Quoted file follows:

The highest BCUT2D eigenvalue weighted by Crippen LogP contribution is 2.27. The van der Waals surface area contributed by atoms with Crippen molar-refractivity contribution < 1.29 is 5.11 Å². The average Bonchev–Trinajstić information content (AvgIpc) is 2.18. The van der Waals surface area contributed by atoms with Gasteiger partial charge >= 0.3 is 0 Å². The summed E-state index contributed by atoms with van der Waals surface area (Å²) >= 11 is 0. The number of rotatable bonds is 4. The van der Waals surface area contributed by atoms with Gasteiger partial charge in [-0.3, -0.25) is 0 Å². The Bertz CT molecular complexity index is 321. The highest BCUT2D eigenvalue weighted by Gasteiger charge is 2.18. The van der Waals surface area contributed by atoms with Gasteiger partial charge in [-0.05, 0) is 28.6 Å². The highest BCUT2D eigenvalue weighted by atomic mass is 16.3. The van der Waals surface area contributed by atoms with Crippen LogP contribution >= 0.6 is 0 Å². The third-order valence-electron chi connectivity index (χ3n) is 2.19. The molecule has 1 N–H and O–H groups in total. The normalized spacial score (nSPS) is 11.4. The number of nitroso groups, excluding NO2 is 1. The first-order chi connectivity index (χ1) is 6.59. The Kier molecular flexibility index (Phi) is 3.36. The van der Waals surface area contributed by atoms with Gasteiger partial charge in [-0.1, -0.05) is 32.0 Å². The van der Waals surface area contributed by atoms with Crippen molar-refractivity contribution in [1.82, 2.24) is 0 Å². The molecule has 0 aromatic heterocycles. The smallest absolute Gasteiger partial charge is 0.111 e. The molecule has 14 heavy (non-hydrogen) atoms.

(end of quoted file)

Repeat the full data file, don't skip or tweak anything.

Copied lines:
The highest BCUT2D eigenvalue weighted by Crippen LogP contribution is 2.27. The van der Waals surface area contributed by atoms with Crippen molar-refractivity contribution < 1.29 is 5.11 Å². The average Bonchev–Trinajstić information content (AvgIpc) is 2.18. The van der Waals surface area contributed by atoms with Gasteiger partial charge >= 0.3 is 0 Å². The summed E-state index contributed by atoms with van der Waals surface area (Å²) >= 11 is 0. The number of rotatable bonds is 4. The van der Waals surface area contributed by atoms with Gasteiger partial charge in [-0.3, -0.25) is 0 Å². The Bertz CT molecular complexity index is 321. The highest BCUT2D eigenvalue weighted by Gasteiger charge is 2.18. The van der Waals surface area contributed by atoms with Gasteiger partial charge in [-0.05, 0) is 28.6 Å². The highest BCUT2D eigenvalue weighted by atomic mass is 16.3. The van der Waals surface area contributed by atoms with Crippen LogP contribution >= 0.6 is 0 Å². The third-order valence-electron chi connectivity index (χ3n) is 2.19. The molecule has 1 N–H and O–H groups in total. The normalized spacial score (nSPS) is 11.4. The number of nitroso groups, excluding NO2 is 1. The first-order chi connectivity index (χ1) is 6.59. The Kier molecular flexibility index (Phi) is 3.36. The van der Waals surface area contributed by atoms with Gasteiger partial charge in [-0.1, -0.05) is 32.0 Å². The van der Waals surface area contributed by atoms with Crippen molar-refractivity contribution in [1.82, 2.24) is 0 Å². The molecule has 0 aromatic heterocycles. The smallest absolute Gasteiger partial charge is 0.111 e. The molecule has 14 heavy (non-hydrogen) atoms.